2010 Honda Accord Gray/gray Automatic Runs Well!! Low $$ Clean *fl on 2040-cars
Orlando, Florida, United States
For Sale By:Dealer
Engine:2.4L 2354CC l4 GAS DOHC Naturally Aspirated
Warranty: Vehicle does NOT have an existing warranty
Trim: LX-P Sedan 4-Door
Drive Type: FWD
Engine Description: 2.4L L4 MPI DOHC 16V
Number of Doors: 4
Sub Model: 4dr I4 Auto LX-P
Exterior Color: Gray
Number of Cylinders: 4
Interior Color: Gray
Honda Accord for Sale
- 2004 honda accord ex sedan 4-door 2.4l
- 2004 honda accord ex auto v6 coupe navigation sunroof leather 6cd heated seats!(US $8,988.00)
- 2012 honda accord se automatic leather heated seats alloy wheels warranty(US $18,999.00)
- 2009 honda accord ex-l v6 coupe leather sunroof 13k mi texas direct auto(US $20,980.00)
- 2005 honda accord ex-l coupe v6 rare 6 speed leather moon
- 04 honda accord lx sedan auto trans no reserve
Auto Services in Florida
World Auto Spot Inc ★★★★★
Winter Haven Honda ★★★★★
Wing Motors Inc ★★★★★
Walton`s Auto Repair Inc ★★★★★
Auto blogThu, 26 Dec 2013 14:00:00 EST
Honda has participated in the annual Rose Parade for the past 53 years and returns this year as the presenting sponsor for the fourth time running. But it's not satisfied merely putting its name on the event; Honda intends to lead from the front with what promises to be the longest float in the parade's long history.
The float, previewed in the rendering above, will measure 274 feet long, as tall as 30 feet high, as wide as 18 feet and weighing a whopping 50 tons with 8,980 flowers covering its surface. The train will be led by a locomotive designed to mimic the Acura NSX, with Asimo at the wheel. The second car in the train showcases a Honda engine, followed by a robotic arm, and, for the first time in the parade's history, a pair of 30-foot LED monitors displaying images of spectators lining the parade route. A caboose inspired by the Honda Jet will pick up the rear.
Oh, and in case you're wondering just who Honda will be knocking off the record books with its 274-foot train of roses, that would be... also Honda. The Japanese company set the record in 2005 with a 207-foot float. Scope out the details in the press release below and click the image above to view in high resolution.
Japanese automakers manufacturing in the United States is nothing new. But it was in November of 1982 when the first Honda Accord rolled off the assembly line in Marysville, OH. It was the first Japanese vehicle assembled in the US, and in the nearly 32 years since, Honda has made 10 million Accords here for a total of 20 million cars manufactured in America - enough to span from New York to San Francisco twenty times. It's that double landmark which Honda is now celebrating.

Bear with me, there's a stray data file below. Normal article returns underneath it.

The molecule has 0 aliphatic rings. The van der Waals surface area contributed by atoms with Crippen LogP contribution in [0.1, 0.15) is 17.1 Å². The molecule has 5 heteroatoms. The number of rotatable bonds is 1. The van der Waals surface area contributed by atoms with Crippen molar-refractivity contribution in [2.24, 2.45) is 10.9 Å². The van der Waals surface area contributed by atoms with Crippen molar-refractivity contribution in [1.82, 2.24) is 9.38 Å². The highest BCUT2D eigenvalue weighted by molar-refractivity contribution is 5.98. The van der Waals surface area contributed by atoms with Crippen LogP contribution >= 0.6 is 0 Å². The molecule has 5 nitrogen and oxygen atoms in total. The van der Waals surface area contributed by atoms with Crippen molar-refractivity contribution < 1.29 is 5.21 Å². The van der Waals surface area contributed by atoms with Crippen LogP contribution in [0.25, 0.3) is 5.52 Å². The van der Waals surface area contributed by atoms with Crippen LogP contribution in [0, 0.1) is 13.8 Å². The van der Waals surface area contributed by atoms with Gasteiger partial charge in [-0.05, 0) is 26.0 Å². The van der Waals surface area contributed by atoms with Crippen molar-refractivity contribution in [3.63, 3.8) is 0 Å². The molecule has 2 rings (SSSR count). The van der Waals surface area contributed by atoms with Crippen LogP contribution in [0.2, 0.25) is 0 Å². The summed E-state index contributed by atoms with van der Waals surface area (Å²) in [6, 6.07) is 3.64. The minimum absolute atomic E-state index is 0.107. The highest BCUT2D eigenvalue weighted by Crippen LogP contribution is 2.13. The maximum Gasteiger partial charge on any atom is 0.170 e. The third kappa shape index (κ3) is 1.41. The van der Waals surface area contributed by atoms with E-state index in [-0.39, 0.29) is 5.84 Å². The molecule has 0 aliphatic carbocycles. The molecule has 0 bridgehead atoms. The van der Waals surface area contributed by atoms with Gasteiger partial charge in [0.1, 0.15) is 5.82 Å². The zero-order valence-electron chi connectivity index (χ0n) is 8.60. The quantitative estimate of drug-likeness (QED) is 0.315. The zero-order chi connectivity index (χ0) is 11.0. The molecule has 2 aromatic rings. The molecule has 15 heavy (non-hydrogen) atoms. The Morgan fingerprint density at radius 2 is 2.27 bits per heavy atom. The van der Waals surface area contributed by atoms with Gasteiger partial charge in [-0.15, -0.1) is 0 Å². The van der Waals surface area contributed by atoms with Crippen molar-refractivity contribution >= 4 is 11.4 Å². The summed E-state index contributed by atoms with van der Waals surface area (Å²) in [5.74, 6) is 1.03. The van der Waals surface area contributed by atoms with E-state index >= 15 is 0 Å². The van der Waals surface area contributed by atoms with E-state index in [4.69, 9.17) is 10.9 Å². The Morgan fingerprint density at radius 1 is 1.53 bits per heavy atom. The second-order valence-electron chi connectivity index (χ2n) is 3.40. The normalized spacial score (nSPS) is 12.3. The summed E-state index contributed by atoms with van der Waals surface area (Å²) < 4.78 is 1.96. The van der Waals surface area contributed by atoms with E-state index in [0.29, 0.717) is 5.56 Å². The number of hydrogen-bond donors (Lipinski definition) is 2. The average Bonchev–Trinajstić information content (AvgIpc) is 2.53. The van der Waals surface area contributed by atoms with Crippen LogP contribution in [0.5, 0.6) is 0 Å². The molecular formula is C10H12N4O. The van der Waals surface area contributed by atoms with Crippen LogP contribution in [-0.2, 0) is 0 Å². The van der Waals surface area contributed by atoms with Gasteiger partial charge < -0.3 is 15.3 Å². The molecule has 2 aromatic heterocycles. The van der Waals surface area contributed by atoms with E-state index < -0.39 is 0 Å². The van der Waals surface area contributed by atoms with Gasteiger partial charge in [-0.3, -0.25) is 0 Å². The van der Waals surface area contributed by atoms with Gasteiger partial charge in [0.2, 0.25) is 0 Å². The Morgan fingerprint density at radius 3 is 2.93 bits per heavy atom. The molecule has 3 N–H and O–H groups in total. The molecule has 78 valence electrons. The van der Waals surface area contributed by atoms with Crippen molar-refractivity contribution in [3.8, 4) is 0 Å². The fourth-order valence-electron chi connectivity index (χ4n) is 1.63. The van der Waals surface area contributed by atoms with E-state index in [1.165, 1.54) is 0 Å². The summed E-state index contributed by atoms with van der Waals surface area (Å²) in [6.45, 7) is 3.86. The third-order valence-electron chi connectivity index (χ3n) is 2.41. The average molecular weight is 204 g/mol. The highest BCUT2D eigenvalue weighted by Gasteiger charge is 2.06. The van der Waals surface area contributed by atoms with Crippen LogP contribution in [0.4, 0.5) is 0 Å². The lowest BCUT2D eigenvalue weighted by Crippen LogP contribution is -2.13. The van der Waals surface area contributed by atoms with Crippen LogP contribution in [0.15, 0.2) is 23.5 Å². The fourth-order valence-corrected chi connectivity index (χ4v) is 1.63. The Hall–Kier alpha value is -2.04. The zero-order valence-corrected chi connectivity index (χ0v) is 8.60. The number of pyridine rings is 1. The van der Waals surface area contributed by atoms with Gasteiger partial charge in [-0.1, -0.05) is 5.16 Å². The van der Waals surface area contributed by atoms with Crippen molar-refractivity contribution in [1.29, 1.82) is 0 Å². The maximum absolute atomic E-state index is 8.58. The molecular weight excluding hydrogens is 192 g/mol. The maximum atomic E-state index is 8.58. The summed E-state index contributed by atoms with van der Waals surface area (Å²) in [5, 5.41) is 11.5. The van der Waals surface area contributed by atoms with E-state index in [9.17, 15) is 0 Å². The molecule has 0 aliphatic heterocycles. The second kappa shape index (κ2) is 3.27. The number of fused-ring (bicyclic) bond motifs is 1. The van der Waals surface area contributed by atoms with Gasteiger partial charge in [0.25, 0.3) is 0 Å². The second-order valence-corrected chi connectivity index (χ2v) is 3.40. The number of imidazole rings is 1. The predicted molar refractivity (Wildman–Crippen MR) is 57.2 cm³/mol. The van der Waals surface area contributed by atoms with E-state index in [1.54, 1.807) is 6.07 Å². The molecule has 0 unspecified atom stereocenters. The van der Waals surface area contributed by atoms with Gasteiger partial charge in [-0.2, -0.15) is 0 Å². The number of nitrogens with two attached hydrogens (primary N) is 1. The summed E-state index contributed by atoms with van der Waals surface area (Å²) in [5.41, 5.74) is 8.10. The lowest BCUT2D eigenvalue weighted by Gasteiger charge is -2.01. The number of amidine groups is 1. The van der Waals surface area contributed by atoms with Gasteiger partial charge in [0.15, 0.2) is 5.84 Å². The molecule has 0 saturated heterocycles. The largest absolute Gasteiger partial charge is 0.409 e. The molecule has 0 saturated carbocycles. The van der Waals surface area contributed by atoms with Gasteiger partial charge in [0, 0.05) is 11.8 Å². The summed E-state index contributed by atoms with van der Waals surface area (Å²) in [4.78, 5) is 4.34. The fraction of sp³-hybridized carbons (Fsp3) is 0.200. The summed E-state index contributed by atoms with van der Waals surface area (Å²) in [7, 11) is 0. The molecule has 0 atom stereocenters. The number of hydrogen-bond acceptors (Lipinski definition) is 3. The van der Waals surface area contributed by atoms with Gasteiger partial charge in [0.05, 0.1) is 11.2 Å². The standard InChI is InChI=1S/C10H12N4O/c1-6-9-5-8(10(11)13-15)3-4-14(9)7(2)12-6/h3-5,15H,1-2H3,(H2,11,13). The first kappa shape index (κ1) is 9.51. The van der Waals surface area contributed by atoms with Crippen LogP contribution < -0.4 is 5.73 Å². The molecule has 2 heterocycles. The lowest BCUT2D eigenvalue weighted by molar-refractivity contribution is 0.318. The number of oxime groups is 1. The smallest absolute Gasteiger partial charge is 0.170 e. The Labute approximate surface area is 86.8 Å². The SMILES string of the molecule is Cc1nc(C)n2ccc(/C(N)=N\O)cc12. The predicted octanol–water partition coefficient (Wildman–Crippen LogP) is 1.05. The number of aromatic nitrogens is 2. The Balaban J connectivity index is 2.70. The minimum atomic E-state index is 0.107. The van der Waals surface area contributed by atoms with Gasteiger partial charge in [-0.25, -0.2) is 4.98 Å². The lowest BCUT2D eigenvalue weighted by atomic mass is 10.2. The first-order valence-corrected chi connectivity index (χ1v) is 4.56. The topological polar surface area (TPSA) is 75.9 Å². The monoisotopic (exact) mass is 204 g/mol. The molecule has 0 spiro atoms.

Honda has come a long way in those three decades, keeping that original plant in Marysville on line while expanding to three more - in East Liberty, OH; Lincoln, AL; and Greensburg, IN - with a fifth plant (the Performance Manufacturing Center) opening on the same site in Marysville to build the Acura NSX next year. It also builds engines in Lincoln and in Anna, OH, and automatic transmissions at Russells Point, OH, and Tallapoosa, GA.
Between those seven sites, Honda produces 11 different models, including the Accord, Civic, Crosstour, CR-V, Pilot, Odyssey and Ridgeline as well as the Acura ILX, TL, RDX and MDX. Production keeps on ramping up as Honda produced a record 1.3 million vehicles in the US last year, 95 percent of which are sold in the US. Scope out the details in the press release below and click the image above to see it all laid out in a handy infographic.
For years, we've been wondering what implications Honda's Asimo robot could have in the real world, and now we're starting to get a sense of that. Honda announced that it will begin its first US clinical studies of the Walking Assist Device at the Rehabilitation Institute of Chicago in an effort to provided improved mobility for people who have suffered a stroke. While the automotive tie-in here is pretty weak, this is the first time we've heard about this device since it was unveiled back in 2008.
Weighing in at six pounds, Honda's device is fitted to the waist and legs of patients to make it easier to walk, and the 22.2-volt lithium-ion battery provides enough electricity for more than an hour of operation. According to Honda's press release, which is posted below, up to 80 percent of the almost 800,000 stroke victims each year (in the US alone) are afflicted with limited mobility, so a medical aid like this could have a big impact in the real world.